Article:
Jane Percival, Language Arts
In the program we see Thornton Wilder's play Our Town being explored through the lenses of language arts, social studies, visual art, and music. What other ways did the Prisms class relate to Our Town?
In science they studied energy and looked at how energy was produced and used in 1901 in Grover’s Corners, New Hampshire. Students also used their experience reading Our Town when formulating appropriate interview questions to ask residents of a nearby long-term care center. Responses to these questions became short story “seeds” that germinated and grew into fully developed stories that we later bound into an anthology and presented to the residents of the center. The theme of Our Town – to realize life fully while living it – became a touchstone for journal reflections during the end-of-the-year field trip to Boston.
What had students read in the past that left them loving Thornton Wilder?
The eighth-graders had read Wilder’s The Skin of Our Teeth the previous year. They were totally captivated by the play because of its constant surprises both in content and staging. They appreciated the play’s humor, depth, and accessibility, so it stimulated rich discussions.
How may class sessions, over how long, did it take for the class to read Our Town?
We read and discussed the play over a period of about three weeks. The vocabulary of the play was introduced and studied prior to the reading and discussion period. Also, the historical context had been explored in social studies prior to the play’s being read in English Language Arts.
As a charter school, how do you relate to state curriculum frameworks and to standardized state tests? How do you think the integrated instruction that your team does affects the students’ performance on those tests?
As a public school – and a charter school – in Massachusetts, Hilltown Cooperative Charter School (HCCS) is required to follow the state curriculum frameworks. HCCS also takes the Massachusetts Comprehensive Assessment System test batteries on the prescribed schedule for all public schools in the state.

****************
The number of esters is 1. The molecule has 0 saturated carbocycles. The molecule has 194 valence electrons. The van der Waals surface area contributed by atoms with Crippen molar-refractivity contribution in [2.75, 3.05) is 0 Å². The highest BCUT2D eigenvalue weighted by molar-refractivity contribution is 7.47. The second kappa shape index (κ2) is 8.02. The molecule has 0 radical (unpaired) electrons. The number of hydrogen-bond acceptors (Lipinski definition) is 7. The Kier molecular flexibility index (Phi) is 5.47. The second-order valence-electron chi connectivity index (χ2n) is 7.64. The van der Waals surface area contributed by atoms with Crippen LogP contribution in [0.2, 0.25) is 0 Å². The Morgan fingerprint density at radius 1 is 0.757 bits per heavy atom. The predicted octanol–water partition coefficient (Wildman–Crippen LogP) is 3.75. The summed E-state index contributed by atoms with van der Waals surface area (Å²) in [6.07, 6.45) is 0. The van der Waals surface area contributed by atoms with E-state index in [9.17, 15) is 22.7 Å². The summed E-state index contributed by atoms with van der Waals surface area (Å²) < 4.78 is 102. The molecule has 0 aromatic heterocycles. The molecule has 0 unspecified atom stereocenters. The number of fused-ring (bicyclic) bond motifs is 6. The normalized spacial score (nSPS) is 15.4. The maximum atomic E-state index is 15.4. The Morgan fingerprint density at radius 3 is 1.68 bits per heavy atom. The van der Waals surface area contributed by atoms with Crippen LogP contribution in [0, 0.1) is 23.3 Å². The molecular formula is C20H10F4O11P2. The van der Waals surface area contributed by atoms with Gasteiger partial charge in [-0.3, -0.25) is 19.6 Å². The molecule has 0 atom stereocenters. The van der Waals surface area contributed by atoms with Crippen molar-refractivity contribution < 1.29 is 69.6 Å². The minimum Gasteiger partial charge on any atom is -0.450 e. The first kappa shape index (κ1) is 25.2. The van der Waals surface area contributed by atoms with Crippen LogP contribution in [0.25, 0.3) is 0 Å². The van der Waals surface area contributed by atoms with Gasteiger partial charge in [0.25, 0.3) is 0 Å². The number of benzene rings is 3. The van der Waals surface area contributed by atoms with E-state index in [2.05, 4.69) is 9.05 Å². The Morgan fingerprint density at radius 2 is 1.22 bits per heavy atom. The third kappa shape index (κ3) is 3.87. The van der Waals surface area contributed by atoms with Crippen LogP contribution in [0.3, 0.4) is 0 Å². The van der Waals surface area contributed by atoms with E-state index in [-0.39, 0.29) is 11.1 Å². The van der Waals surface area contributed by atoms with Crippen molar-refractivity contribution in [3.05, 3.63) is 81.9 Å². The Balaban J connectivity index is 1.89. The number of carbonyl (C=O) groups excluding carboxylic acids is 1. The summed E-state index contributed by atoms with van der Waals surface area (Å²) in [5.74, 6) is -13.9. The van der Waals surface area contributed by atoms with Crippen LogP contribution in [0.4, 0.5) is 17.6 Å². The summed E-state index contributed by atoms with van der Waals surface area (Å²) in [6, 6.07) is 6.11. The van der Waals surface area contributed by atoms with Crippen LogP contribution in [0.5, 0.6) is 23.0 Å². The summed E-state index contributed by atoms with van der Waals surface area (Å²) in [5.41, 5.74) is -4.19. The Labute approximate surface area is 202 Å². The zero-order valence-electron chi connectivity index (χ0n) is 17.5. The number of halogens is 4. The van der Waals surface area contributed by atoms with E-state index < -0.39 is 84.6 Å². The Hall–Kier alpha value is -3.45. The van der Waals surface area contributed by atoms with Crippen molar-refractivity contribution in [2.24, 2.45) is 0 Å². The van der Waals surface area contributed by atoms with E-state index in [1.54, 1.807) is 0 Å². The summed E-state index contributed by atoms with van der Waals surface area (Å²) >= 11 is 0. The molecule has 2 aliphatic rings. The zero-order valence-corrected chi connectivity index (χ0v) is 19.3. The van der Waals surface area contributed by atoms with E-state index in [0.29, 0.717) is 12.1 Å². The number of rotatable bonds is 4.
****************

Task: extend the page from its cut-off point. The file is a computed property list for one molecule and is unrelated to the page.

For a variety of reasons, much learning occurs during an arts integrated project. For example, students find the opportunity to immerse themselves in an area of study very motivating. They also witness their emerging interests guiding the development of the project - as do the state's curriculum frameworks. As a result, the students' performance on both state and in-house assessments consistently shows substantial growth.
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Joy Kinigstein, Visual Art
You mention that mask-making is particularly appropriate for adolescents. What insights do you think the students got out of the mask-making process?
For students ill at ease with their own self-image, mask-making provides them with the ability to alter that which is. Students can change their self-portraits, subtly or drastically, and they can literally hide behind them during a presentation. For shyer students it gave them the sense of a safe environment. For those with more theatrical leanings, masks forced them to go beyond acting with one's face alone.
What was the process that students went through in transforming the masks into characters from Our Town?
In language arts, students had been assigned a specific character from Our Town. Some students were assigned the same character, but in different scenes and at different times of the character's life. Because Our Town provided few clues about what characters looked like, students made decisions relying on their understanding of age, the period, consensus, and pure imagination.
In the art room, paired students made molds of each other's faces by applying plaster gauze strips directly onto their partner's face. The resultant masks were then used as molds into which liquid plaster was poured, creating a positive of each student's face.
Students then applied clay to alter their plaster positives, transforming their self-images into the characters from Our Town according to the decisions they had made. Changes included exaggeration, accentuation, aging, and even change of gender. Students put papier-mâché over the clay-transformed positives and finally painted their masks as realistically as possible, with particular attention to skin tones.
What challenges did you face in the Our Town unit?
There were several. First there was the challenge of technical craftsmanship and cooperation - some meticulous students ended up with positives lacking in detail and having distorted features because of their partner's poor craftsmanship.
Second, it was challenging for students to rely on their own understanding of age, status, gender, and death to create the physical characteristics of their masks. This proved especially difficult for students who needed to cooperate to create the same person at different stages of their life.
Some students became precious with their self-portraits and were reluctant to make changes to their own faces. These students required strong encouragement to take risks and distort, exaggerate, or alter their self-images.
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